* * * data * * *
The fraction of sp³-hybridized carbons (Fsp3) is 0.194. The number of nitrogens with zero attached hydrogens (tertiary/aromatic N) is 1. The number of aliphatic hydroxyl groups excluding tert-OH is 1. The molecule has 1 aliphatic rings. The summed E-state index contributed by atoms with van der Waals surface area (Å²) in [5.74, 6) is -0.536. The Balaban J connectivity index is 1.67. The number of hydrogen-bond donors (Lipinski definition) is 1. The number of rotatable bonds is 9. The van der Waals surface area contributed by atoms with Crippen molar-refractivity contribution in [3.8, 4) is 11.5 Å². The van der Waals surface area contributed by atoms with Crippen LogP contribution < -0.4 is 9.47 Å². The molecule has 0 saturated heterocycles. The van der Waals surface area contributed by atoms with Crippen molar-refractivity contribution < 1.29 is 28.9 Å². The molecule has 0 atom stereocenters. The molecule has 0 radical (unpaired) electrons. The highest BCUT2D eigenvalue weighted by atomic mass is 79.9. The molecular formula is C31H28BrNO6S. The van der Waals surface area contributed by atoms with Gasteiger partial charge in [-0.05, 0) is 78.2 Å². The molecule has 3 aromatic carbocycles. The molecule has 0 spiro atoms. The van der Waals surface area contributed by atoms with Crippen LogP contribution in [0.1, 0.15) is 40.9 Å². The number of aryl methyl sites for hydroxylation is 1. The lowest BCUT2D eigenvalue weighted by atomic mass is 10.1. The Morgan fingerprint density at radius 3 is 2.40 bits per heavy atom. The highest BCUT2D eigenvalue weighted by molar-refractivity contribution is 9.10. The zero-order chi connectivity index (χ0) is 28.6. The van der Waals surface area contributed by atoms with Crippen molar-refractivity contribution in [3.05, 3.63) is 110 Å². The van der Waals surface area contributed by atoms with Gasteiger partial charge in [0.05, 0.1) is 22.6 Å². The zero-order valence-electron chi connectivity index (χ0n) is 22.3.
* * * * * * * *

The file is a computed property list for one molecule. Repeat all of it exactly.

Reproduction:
The fraction of sp³-hybridized carbons (Fsp3) is 0.194. The number of nitrogens with zero attached hydrogens (tertiary/aromatic N) is 1. The number of aliphatic hydroxyl groups excluding tert-OH is 1. The molecule has 1 aliphatic rings. The summed E-state index contributed by atoms with van der Waals surface area (Å²) in [5.74, 6) is -0.536. The Balaban J connectivity index is 1.67. The number of hydrogen-bond donors (Lipinski definition) is 1. The number of rotatable bonds is 9. The van der Waals surface area contributed by atoms with Crippen molar-refractivity contribution in [3.8, 4) is 11.5 Å². The van der Waals surface area contributed by atoms with Crippen LogP contribution < -0.4 is 9.47 Å². The molecule has 0 saturated heterocycles. The van der Waals surface area contributed by atoms with Crippen molar-refractivity contribution < 1.29 is 28.9 Å². The molecule has 0 atom stereocenters. The molecule has 0 radical (unpaired) electrons. The highest BCUT2D eigenvalue weighted by atomic mass is 79.9. The molecular formula is C31H28BrNO6S. The van der Waals surface area contributed by atoms with Gasteiger partial charge in [-0.05, 0) is 78.2 Å². The molecule has 3 aromatic carbocycles. The molecule has 0 spiro atoms. The van der Waals surface area contributed by atoms with Crippen LogP contribution in [0.1, 0.15) is 40.9 Å². The number of aryl methyl sites for hydroxylation is 1. The lowest BCUT2D eigenvalue weighted by atomic mass is 10.1. The Morgan fingerprint density at radius 3 is 2.40 bits per heavy atom. The highest BCUT2D eigenvalue weighted by molar-refractivity contribution is 9.10. The zero-order chi connectivity index (χ0) is 28.6. The van der Waals surface area contributed by atoms with Crippen molar-refractivity contribution in [3.05, 3.63) is 110 Å². The van der Waals surface area contributed by atoms with Gasteiger partial charge in [0.05, 0.1) is 22.6 Å². The zero-order valence-electron chi connectivity index (χ0n) is 22.3.